Join Dennis Taylor for an in-depth discussion in this video Using worksheet navigation tips, part of Managing Multiple Worksheets and Workbooks with Excel 2007.
An Excel workbook can have many sheets. It's limited only by memory. Here's a workbook called Sample that has quite a few worksheets in it. If I sent this to you and you'd never seen it before or maybe it's one of your files that you haven't seen in a long time, it's a good idea to get oriented with the workbook to figure out what's going on. Many of us will start clicking sheet names at the bottom. It's not a bad idea. But the arrows in the lower-left corner of an Excel workbook are referred to as navigation arrows. Right-click on those arrows and you'll get a vertical list of sheet names.
The top-down order of those names matches the left or right order that we see at the bottom of the screen. And usually when you do this, you're seeing a lot more sheet names this way than you might as you look first across the bottom of the screen. A workbook as I said has many or can have many many worksheets. This technique here will show you no more than 16 sheets. So if you have a workbook with more than that, the last entry will say more sheets and this isn't quite so efficient, but it's still handy at times. Another thing you can do to facilitate usage of worksheets is to put the mouse at that point where the sheet names end at the bottom of the screen here and the scroll bar begins.
If you put the mouse right at the point, you'll notice that the mouse pointer becomes a two-way horizontal arrow. You can click and drag and move this to the right and see more sheet names. And that scroll bar can be pretty small and still be efficient. So why not see more sheet names? That's handy and of course in many workbooks, you'll be seeing all of the sheet names. A lot of workbooks have only five or ten sheets, perhaps even fewer. Now another aspect of clicking on these navigation arrows over on the left-hand side is that not only do you see the sheet names, but you can use this as a go-to or jumping vehicle.
I want to go to that MixedNames sheet. Check that out a little bit. Oh yeah, I remember that one. Done looking at that for a while. I'll right-click on these. In fact, as I use this workbook or any workbook, why not use this feature often? It's a quick way to jump to different worksheets within a workbook. Now within a given worksheet another way to switch worksheets is from the keyboard. If I press Ctrl+Page Down, I'll move one sheet to the right and you can watch the sheet tabs at the bottom.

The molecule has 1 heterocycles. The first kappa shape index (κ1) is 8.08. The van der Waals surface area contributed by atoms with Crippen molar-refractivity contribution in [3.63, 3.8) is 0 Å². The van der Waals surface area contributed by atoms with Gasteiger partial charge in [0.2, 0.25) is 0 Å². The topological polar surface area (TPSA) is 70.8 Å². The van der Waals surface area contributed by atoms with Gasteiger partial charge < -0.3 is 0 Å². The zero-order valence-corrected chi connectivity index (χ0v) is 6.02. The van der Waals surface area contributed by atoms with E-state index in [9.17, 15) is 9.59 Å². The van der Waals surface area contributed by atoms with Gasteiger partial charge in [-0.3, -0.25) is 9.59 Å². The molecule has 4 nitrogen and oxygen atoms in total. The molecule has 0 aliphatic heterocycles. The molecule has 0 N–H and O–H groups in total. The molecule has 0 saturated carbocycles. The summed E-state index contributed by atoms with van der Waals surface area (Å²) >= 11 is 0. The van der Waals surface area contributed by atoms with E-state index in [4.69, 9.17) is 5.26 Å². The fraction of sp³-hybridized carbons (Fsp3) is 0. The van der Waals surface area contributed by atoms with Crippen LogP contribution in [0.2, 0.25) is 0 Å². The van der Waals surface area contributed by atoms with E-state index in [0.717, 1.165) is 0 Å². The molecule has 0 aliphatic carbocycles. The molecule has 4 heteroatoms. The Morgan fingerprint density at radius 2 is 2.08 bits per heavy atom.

This is likely to be more useful when you have a workbook where the sheet names are pretty clear in your mind. For example, a workbook that has January, February, March in sequential order, and you're working with a February sheet. You know the next sheet to the right is March. You don't have to look at the bottom of the screen. So Ctrl+Page Down there is going to get you there quickly, one sheet to the right. Ctrl+Page Up, one sheet to the left. Fast and easy. Within a given worksheet, and I'm clicking on the staff name, this is the first sheet. If you'd like to move across the screen more rapidly and your hands are on the keyboard particularly, instead of scrolling, just press Alt+Page Down, one screen to the right, Alt+Page Down. Or one screen left as you might imagine, Alt+Page Up, Alt+Page Up.
This will take you to the first column rightward that is not fully there. So for example, here, if I'm looking at the screen like this here, the first column on the right that is not completely there as Column L. So I'll press Alt+Page Down and it becomes left column and so on. So it's fast and it's easy to move around worksheets. Now, other workbooks might have a different layout here. I'm going to open another workbook here called Hyperlink State File and a quick look at the bottom of the screen suggests and it is true, there is a tab here, a worksheet for each state.
Now moving back and forth to the different states at different times can get a little old and here if we right- click on the navigation arrows, we're not seeing as many sheets as we might want, ones at the end of the alphabet. So here's another approach. There's a sheet here called Links and potentially this could be a table of contents. I am going to right-click on Ohio here, and create what's called a hyperlink. This can be a jump to a Web site or can open another file, but let's keep it within this document and simply associate this with the Ohio sheet. There it is.
Click OK. This is now a hyperlink. What happens now? We jump to Ohio, there it is. If you need to do this to all the sheets it's going to take some time, but here there's the idea that you can do this on a piecemeal basis with this state, that state and if you have another workbook, or it makes sense and you're looking at one worksheet, you frequently need to jump to another one, set up a hyperlink. One more here. Click California. Ctrl+K, a keystroke shortcut. That's' another way to do it. the same general idea here. There is California. Okay, now I've got a hyperlink to there.
The more ambitious people might on each state sheet have a hyperlink that takes them back to the Links sheet, but it's another method of moving across different worksheets within the same workbook. So there's no shortage of ways and techniques to accelerate movement both across and within worksheets in Microsoft Excel.
- Navigating across worksheets and workbooks
- Displaying multiple worksheets or workbooks simultaneously
- Inserting, deleting, moving, and copying sheets
- Changing sheet names and tab colors
- Showing and hiding worksheets
- Creating linkage formulas among workbooks
- Locating and managing links